Dermatitis of the ear canal is characterized by pruritis, scaling, flaking, and erythema of the skin of the external auditory meatus and ear canal. Dermatitis can be caused by exposure to allergens (contact dermatitis) or can be spontaneous (chronic otitis externa, aural eczematoid dermatitis).
Worldwide, about half a billion people (almost 8% of the world's population) have hearing loss (1). More than 10% of people in the US have some degree of hearing loss that compromises their daily communication, making it the most common sensory disorder. About 1/800 to 1/1000 neonates are born with severe to profound hearing loss. Two to 3 times as many are born with lesser hearing loss. During childhood, another 2 to 3/1000 children acquire moderate to severe hearing loss. Adolescents are at risk from excessive exposure to noise, head trauma, or both. Older adults typically experience a progressive decrease in hearing (presbycusis), which is directly related to a combination of aging, noise exposure, and genetic factors. It is estimated that about 30 million people in the US are exposed to injurious levels of noise on a daily basis.
The inner ear is in the petrous area of the temporal bone. Within the bone is the osseous labyrinth, which encases the membranous labyrinth. The osseous labyrinth includes the vestibular system (made up of the semicircular canals and the vestibule) and the cochlea.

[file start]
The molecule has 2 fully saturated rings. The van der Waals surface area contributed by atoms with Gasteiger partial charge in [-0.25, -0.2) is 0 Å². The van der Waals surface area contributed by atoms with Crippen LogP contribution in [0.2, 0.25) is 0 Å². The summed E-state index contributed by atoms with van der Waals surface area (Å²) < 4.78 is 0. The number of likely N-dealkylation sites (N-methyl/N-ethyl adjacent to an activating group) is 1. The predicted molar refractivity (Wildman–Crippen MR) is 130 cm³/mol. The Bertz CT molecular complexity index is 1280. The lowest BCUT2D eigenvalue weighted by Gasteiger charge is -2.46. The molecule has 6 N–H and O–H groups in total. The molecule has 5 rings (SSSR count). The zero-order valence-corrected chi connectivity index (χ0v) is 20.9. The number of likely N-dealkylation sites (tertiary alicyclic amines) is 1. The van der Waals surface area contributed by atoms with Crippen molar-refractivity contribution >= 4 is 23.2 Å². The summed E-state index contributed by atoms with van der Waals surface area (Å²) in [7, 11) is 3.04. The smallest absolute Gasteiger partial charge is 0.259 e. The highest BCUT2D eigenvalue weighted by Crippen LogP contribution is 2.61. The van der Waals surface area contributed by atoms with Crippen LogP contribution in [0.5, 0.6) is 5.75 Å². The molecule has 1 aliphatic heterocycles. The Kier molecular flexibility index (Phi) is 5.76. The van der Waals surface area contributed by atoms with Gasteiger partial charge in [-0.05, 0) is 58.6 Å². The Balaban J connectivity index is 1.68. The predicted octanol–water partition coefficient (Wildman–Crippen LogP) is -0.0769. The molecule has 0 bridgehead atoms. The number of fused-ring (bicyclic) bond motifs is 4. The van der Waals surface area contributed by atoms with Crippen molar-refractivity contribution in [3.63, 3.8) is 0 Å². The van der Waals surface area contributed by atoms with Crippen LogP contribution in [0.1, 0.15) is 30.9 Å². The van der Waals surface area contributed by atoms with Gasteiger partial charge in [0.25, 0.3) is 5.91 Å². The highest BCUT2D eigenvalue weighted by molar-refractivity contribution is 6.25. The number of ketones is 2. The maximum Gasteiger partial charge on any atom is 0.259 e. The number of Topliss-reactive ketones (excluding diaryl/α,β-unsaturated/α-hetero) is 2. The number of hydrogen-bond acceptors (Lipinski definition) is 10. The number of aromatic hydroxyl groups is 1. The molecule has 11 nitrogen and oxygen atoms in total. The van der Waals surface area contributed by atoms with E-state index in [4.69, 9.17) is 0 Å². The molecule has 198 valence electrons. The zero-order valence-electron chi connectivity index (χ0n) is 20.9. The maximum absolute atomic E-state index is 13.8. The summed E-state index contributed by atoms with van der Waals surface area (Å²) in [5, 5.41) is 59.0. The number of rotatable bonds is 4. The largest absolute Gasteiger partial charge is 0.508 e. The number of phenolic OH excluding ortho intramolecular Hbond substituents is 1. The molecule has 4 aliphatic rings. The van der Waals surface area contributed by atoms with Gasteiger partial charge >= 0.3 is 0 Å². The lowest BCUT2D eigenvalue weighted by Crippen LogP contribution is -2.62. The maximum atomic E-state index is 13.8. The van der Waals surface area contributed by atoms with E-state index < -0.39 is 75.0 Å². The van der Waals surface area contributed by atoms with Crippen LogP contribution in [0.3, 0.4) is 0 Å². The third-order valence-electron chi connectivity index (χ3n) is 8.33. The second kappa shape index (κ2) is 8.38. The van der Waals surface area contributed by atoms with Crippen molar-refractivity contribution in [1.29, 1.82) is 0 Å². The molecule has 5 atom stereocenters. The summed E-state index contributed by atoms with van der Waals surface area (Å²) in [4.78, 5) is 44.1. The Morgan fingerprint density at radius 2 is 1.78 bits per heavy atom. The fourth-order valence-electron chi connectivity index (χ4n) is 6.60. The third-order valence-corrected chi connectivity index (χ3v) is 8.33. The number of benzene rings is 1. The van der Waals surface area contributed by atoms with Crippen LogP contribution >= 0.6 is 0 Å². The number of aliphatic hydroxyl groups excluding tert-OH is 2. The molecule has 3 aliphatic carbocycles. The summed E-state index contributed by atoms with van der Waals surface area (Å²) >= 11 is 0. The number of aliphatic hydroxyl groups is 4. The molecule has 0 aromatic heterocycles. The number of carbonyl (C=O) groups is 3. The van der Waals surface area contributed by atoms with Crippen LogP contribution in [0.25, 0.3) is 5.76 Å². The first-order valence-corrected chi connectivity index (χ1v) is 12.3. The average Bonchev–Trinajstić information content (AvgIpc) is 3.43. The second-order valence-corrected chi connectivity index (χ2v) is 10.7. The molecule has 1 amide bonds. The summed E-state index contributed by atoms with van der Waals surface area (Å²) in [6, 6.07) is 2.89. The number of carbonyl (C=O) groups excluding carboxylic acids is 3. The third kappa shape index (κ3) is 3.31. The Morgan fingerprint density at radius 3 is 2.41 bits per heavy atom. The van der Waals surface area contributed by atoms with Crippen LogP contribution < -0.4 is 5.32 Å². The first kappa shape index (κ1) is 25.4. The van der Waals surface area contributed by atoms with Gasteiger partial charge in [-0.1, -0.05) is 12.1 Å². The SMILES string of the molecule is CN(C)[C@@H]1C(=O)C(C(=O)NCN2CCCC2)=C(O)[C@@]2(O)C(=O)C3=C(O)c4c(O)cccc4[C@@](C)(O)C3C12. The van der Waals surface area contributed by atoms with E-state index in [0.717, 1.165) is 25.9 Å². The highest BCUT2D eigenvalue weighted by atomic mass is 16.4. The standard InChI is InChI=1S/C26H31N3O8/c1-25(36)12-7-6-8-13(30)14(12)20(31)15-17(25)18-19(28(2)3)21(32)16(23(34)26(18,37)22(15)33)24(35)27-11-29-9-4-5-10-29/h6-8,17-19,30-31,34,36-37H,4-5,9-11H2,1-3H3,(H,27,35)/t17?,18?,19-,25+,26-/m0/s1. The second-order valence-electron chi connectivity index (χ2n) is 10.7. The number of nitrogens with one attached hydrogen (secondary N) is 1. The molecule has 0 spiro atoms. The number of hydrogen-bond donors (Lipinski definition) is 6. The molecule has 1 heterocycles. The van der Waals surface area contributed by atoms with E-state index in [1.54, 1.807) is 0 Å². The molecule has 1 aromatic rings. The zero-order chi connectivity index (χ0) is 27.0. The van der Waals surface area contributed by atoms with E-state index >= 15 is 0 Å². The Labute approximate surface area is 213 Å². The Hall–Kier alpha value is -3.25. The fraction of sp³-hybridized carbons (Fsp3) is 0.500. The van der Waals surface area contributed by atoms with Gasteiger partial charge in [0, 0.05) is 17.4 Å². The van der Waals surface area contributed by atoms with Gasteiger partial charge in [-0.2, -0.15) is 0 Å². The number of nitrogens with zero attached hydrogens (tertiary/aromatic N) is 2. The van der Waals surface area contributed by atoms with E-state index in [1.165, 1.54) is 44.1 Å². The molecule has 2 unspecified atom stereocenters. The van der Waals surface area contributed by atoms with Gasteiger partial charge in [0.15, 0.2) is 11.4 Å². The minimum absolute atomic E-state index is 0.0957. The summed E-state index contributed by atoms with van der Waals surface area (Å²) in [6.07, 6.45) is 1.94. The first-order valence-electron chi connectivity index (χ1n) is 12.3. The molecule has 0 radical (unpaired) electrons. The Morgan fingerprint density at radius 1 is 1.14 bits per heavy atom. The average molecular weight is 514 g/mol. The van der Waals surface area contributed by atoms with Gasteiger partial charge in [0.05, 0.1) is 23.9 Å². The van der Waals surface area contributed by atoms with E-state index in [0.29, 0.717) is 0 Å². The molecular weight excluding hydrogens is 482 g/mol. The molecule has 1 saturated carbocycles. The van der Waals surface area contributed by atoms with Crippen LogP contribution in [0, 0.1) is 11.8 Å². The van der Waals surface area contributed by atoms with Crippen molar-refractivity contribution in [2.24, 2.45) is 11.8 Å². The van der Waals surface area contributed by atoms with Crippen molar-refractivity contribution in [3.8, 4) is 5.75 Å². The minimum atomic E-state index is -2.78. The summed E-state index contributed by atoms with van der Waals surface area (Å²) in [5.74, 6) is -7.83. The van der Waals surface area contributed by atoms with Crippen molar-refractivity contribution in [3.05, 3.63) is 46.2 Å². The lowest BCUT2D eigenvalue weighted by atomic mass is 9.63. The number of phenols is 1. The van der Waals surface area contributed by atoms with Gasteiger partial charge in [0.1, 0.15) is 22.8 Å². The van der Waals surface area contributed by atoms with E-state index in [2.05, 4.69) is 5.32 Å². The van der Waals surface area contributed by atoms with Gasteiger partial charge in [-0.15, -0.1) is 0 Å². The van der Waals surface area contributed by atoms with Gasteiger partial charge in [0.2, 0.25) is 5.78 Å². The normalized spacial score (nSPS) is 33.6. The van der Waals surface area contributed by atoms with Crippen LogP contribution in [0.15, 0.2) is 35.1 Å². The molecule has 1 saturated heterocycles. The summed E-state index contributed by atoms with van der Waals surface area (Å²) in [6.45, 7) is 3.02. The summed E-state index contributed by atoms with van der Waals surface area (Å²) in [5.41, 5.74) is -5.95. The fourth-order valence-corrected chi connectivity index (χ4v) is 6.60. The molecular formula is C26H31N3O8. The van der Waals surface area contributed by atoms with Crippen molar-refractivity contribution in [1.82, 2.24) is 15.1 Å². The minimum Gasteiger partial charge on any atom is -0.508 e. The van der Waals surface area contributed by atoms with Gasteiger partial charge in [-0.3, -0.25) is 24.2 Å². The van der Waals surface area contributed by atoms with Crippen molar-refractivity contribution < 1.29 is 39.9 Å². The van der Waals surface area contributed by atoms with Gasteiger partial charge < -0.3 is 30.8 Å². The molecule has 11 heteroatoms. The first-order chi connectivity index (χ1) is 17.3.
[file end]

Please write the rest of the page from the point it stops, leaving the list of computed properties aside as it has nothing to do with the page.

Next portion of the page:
Middle ear disorders may be secondary to infection, eustachian tube obstruction, or trauma. Information about objects placed in the ear and symptoms such as rhinorrhea, nasal obstruction, sore throat, upper respiratory infection, allergies, headache, systemic symptoms, and fever aid in making a diagnosis. The appearance of the external auditory canal and often yields a diagnosis. The nose, nasopharynx, and oropharynx are examined for signs of infection and allergy and for evidence of tumors.
Nasal vestibulitis is bacterial infection of the nasal vestibule, typically with Staphylococcus aureus. It may result from nose picking or excessive nose blowing and causes annoying crusts and bleeding when the crusts slough off. Bacitracin or mupirocin ointment applied topically 2 times a day for 14 days is effective.
Hypertrophy or inflammation of the adenoids is common among children. Symptoms include nasal obstruction, sleep disturbances, and middle ear effusions with hearing loss. Diagnosis is enhanced by flexible fiberoptic nasopharyngoscopy. Treatment often includes intranasal corticosteroids, antibiotics, and, for significant nasal obstruction or persistent recurrent acute otitis media or middle ear effusion, adenoidectomy.
Head and neck cancer develops in almost 65,000 people in the United States each year. Excluding skin and thyroid cancers, > 90% of head and neck cancers are squamous cell (epidermoid) carcinomas; most of the rest are adenocarcinomas, sarcomas, and lymphomas.